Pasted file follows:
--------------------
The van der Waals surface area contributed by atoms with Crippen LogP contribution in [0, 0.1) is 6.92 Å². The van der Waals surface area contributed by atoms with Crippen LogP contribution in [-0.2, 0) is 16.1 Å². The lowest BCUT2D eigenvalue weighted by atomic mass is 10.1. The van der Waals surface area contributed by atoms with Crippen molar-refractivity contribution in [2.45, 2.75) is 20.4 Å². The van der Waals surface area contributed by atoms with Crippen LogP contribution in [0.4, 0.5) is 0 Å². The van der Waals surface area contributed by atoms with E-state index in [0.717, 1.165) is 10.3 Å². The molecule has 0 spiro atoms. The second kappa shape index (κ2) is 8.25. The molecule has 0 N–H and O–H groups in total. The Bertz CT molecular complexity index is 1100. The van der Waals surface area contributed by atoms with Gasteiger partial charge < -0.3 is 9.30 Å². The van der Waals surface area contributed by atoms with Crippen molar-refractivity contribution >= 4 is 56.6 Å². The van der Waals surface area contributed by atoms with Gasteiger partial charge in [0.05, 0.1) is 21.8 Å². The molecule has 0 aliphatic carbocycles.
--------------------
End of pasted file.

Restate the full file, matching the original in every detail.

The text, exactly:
The van der Waals surface area contributed by atoms with Crippen LogP contribution in [0, 0.1) is 6.92 Å². The van der Waals surface area contributed by atoms with Crippen LogP contribution in [-0.2, 0) is 16.1 Å². The lowest BCUT2D eigenvalue weighted by atomic mass is 10.1. The van der Waals surface area contributed by atoms with Crippen molar-refractivity contribution in [2.45, 2.75) is 20.4 Å². The van der Waals surface area contributed by atoms with Crippen LogP contribution in [0.4, 0.5) is 0 Å². The van der Waals surface area contributed by atoms with E-state index in [0.717, 1.165) is 10.3 Å². The molecule has 0 spiro atoms. The second kappa shape index (κ2) is 8.25. The molecule has 0 N–H and O–H groups in total. The Bertz CT molecular complexity index is 1100. The van der Waals surface area contributed by atoms with Gasteiger partial charge < -0.3 is 9.30 Å². The van der Waals surface area contributed by atoms with Crippen molar-refractivity contribution >= 4 is 56.6 Å². The van der Waals surface area contributed by atoms with Gasteiger partial charge in [0.05, 0.1) is 21.8 Å². The molecule has 0 aliphatic carbocycles.